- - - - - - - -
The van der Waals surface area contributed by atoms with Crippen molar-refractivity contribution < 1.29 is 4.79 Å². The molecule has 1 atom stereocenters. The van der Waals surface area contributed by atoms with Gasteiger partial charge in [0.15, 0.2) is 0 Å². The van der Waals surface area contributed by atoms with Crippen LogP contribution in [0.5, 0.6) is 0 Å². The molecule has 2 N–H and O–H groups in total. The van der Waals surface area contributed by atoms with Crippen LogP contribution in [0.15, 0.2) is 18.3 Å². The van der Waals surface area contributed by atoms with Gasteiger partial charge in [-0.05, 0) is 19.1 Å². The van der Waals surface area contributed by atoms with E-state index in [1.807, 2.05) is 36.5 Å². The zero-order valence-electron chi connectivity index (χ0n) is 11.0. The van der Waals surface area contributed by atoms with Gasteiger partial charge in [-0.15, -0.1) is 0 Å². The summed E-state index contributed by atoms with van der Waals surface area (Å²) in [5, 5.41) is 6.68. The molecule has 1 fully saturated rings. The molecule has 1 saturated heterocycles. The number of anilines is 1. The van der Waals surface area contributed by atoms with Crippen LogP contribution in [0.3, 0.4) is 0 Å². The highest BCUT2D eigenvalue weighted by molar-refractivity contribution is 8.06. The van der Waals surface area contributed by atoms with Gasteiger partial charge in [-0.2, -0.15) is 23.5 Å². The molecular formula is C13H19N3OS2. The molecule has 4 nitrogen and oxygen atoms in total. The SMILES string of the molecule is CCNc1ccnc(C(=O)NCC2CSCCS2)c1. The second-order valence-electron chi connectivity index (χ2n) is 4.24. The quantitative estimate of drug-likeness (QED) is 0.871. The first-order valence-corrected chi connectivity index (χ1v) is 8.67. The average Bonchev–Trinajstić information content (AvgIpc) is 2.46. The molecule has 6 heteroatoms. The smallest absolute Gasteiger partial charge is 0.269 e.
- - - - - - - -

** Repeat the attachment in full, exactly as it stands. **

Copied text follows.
The van der Waals surface area contributed by atoms with Crippen molar-refractivity contribution < 1.29 is 4.79 Å². The molecule has 1 atom stereocenters. The van der Waals surface area contributed by atoms with Gasteiger partial charge in [0.15, 0.2) is 0 Å². The van der Waals surface area contributed by atoms with Crippen LogP contribution in [0.5, 0.6) is 0 Å². The molecule has 2 N–H and O–H groups in total. The van der Waals surface area contributed by atoms with Crippen LogP contribution in [0.15, 0.2) is 18.3 Å². The van der Waals surface area contributed by atoms with Gasteiger partial charge in [-0.05, 0) is 19.1 Å². The van der Waals surface area contributed by atoms with E-state index in [1.807, 2.05) is 36.5 Å². The zero-order valence-electron chi connectivity index (χ0n) is 11.0. The van der Waals surface area contributed by atoms with Gasteiger partial charge in [-0.15, -0.1) is 0 Å². The summed E-state index contributed by atoms with van der Waals surface area (Å²) in [5, 5.41) is 6.68. The molecule has 1 fully saturated rings. The molecule has 1 saturated heterocycles. The number of anilines is 1. The van der Waals surface area contributed by atoms with Crippen LogP contribution in [0.3, 0.4) is 0 Å². The highest BCUT2D eigenvalue weighted by molar-refractivity contribution is 8.06. The van der Waals surface area contributed by atoms with Gasteiger partial charge in [-0.2, -0.15) is 23.5 Å². The molecular formula is C13H19N3OS2. The molecule has 4 nitrogen and oxygen atoms in total. The SMILES string of the molecule is CCNc1ccnc(C(=O)NCC2CSCCS2)c1. The second-order valence-electron chi connectivity index (χ2n) is 4.24. The quantitative estimate of drug-likeness (QED) is 0.871. The first-order valence-corrected chi connectivity index (χ1v) is 8.67. The average Bonchev–Trinajstić information content (AvgIpc) is 2.46. The molecule has 6 heteroatoms. The smallest absolute Gasteiger partial charge is 0.269 e.